One of the most interesting things people talked about (it feels natural to say that people “talk” on a blog rather than or in addition to “writing” on a blog — commenting on a blog is a mix of talking and writing?) is the way they like who they are on the blog, and this “blog self” helps them deal with their “real self.” It’s like the blog is a chance to create or recreate yourself in a space that’s more easily controlled than any “real-life,” physical situation. In that space — with a pseudonym or not — you have more freedom to experiment with who you are without all the usual markers that label you in some way — one’s body, clothes, possessions, job, etc. And what you learn in the space of a blog can be carried over into the rest of your life.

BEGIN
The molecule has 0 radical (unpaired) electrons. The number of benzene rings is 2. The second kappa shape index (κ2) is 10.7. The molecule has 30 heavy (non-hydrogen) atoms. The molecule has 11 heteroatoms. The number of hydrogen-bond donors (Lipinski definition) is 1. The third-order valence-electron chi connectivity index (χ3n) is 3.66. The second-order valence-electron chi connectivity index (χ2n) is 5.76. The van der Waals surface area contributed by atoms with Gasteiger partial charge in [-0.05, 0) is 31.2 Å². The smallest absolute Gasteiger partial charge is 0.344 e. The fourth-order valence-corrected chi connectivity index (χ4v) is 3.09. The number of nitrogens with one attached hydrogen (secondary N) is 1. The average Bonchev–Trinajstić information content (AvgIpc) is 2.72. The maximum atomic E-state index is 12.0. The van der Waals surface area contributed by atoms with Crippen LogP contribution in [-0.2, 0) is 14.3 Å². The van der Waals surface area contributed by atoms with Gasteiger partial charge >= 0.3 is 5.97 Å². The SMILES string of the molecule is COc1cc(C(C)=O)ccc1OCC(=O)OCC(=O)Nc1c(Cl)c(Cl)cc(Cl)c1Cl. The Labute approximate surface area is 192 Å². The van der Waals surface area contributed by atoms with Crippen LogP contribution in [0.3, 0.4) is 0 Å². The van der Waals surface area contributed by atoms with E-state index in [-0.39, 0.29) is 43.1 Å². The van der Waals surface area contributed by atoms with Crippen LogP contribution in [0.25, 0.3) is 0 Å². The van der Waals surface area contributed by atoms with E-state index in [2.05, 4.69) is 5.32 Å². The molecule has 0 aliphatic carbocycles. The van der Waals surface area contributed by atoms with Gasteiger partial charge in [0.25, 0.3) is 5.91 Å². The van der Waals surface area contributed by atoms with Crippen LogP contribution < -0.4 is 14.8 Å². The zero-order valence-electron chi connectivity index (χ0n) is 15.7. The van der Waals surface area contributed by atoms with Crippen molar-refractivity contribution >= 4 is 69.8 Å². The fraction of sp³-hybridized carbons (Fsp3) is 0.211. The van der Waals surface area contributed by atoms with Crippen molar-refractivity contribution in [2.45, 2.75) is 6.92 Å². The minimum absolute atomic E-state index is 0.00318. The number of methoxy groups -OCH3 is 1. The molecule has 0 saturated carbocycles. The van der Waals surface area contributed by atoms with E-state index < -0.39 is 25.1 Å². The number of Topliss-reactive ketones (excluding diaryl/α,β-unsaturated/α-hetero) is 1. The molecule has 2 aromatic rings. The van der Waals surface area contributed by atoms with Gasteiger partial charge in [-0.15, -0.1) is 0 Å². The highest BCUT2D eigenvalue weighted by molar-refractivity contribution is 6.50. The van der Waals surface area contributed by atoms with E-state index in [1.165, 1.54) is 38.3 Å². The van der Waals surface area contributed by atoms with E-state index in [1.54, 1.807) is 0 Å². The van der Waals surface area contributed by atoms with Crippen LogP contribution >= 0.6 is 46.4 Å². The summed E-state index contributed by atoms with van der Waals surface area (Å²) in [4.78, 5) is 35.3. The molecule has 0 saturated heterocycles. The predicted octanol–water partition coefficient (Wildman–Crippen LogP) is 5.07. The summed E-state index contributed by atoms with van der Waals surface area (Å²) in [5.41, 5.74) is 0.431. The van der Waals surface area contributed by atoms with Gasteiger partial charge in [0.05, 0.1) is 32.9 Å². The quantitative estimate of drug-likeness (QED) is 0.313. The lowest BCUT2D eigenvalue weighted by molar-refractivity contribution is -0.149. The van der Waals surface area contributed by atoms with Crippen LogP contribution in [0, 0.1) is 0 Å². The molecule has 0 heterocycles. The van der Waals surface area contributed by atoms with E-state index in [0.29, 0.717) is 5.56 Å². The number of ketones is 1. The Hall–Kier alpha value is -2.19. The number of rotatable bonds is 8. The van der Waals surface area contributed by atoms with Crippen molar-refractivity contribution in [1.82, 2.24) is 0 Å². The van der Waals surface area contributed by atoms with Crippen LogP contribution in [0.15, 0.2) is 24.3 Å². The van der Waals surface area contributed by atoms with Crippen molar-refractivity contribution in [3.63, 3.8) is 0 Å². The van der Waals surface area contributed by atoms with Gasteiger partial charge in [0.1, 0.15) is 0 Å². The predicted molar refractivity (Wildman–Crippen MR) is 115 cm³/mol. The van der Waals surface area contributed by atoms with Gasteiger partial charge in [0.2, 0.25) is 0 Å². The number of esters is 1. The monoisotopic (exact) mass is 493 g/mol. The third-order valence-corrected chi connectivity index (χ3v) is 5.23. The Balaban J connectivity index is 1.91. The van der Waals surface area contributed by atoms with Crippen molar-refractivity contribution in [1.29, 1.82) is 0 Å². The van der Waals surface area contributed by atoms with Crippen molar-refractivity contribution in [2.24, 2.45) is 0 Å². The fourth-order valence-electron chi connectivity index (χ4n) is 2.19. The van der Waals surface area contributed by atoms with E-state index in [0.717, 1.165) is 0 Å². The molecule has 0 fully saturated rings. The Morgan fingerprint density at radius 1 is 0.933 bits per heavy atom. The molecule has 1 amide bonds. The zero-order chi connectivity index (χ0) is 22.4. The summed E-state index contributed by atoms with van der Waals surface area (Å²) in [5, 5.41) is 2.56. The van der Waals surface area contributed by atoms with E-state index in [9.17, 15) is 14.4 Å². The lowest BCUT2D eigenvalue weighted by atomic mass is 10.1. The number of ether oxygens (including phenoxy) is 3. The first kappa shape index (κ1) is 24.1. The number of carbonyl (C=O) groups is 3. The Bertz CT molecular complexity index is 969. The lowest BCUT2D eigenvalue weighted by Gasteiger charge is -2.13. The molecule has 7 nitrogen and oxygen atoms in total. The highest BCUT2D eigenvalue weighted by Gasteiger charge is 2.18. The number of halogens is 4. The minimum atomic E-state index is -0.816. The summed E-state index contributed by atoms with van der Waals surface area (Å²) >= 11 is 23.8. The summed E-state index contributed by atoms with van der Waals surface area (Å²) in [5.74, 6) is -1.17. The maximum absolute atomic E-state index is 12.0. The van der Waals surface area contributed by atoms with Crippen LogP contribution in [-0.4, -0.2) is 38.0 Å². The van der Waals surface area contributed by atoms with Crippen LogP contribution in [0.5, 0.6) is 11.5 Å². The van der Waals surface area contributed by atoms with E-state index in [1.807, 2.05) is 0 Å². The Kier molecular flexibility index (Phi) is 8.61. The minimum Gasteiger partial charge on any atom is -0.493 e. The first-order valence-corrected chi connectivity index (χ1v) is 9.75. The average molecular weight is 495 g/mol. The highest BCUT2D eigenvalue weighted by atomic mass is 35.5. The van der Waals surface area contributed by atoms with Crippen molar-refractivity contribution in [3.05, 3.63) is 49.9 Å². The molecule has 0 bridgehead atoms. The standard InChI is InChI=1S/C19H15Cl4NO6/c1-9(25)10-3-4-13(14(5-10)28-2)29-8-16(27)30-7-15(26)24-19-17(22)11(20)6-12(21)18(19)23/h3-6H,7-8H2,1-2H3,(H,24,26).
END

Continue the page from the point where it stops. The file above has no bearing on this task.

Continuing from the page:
For me, I’ve been learning a lot about how much fun writing is. The writing I did in grad school did not teach me that lesson. Well, that’s not entirely true; I learned that, for me, critical writing is satisfying in the way that riding a century (100 miles) is — it’s hard and painful and I wonder why I began at all, and then I find moments of exhilaration and pleasure. Sometimes those difficult-but-rewarding things are worth it — the pleasure outweighs the pain — sometimes they’re not. But the blog is teaching me that writing can be like an easy spin on a sunny, spring day: a little effort, and a lot of joy.